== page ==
Two races to respond: France’s ‘porpoise’ rule takes effect

(Motorsport-Total.com) – The FIA ​​is still waiting to provide a threshold value for the phenomenon of “porpoises”, which has become new this year. Until then, the FIA ​​wants to collect more data on the behavior of the new generation of Formula 1 cars.

The Mercedes team is particularly suffering from “pig hunting”.

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Concretely, this means that teams will only be penalized for an offense against hog hunting measures at the next event in France. At Silverstone and Spielberg, teams can take another look and try to respond.

Before the race at Silverstone, the federation informed the teams that their own analysis of the fluctuation data had been completed and that a metric had been identified.

“The update has been sent out to all teams to allow them to do their own analysis over the next two races and understand what changes they may need to make to comply with technical guidelines when it comes into effect at the French Grand Prix,” according to a statement from the FIA.

On the sidelines of the Canadian Grand Prix in Montreal, the global governing body issued a technical directive for Formula 1 teams announcing their intention to limit the extent of “porpoise hunting” for driver safety reasons.

After the Azerbaijan Grand Prix in Baku, the drivers were increasingly critical. Lewis Hamilton, for example, clearly suffered after the race with back pain From his Mercedes. Pierre Gasly, pilot of the AlphaTauri, said he was betting His health is “at risk of performance”.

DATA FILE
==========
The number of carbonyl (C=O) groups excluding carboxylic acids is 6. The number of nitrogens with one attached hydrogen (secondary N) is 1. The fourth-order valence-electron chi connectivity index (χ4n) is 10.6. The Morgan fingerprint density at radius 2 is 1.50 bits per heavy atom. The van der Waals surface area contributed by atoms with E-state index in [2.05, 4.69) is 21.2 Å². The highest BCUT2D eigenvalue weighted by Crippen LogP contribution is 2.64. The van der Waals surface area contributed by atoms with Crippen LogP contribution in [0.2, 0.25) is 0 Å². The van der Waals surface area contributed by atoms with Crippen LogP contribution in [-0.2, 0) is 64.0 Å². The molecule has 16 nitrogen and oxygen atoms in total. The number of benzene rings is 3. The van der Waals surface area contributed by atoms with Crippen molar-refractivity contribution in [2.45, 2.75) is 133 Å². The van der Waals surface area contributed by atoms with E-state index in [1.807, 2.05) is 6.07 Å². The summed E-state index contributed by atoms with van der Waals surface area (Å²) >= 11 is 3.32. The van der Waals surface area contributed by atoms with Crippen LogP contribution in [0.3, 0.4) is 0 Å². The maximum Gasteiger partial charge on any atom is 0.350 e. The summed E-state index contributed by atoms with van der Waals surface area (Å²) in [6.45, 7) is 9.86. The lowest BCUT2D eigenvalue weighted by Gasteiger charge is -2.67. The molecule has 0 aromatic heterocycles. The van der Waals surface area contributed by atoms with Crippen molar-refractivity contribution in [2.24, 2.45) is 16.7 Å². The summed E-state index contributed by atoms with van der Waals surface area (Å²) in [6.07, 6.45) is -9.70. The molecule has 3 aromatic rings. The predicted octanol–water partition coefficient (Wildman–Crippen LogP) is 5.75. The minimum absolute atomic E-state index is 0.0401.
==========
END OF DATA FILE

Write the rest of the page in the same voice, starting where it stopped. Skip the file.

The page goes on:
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It is said that the aerodynamic oscilloscope helps

As a countermeasure, the FIA ​​plans to introduce the aerodynamic oscilloscope (AOM) as part of a new technical directive. This should later determine the maximum limit for “porpoises”. If the team exceeds the specified limit, countermeasures should be taken by raising the height of the vehicle.

If the car jumps a lot and the team in question refuses to meet the necessary requirements, then in the worst case there is a risk of disqualification from the Grand Prix. The car can be classified as “dangerous construction”.


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In addition, the FIA ​​does not allow a second strut to strengthen the lower part of the chassis to be installed in the regulations. This was one aspect of Montreal’s technical guidance that caused such a stir in the Formula 1 circuit.

‘Porpoising’: Does the FIA ​​really need to step in?

Instead, there are no additional provisions to help teams eliminate “hog hunting” issues. Not all racing teams felt that the FIA ​​needed to step in and deal with the ‘porpoise’ problem.

For example, Xevi Pujolar, Head of Trackside Engineering at Alfa Romeo Team, said: “If we wanted to, we could also bounce. But we chose not to. Not only for reasons of driver comfort, but also, not to damage the car. I don’t see any impact on our performance. “.

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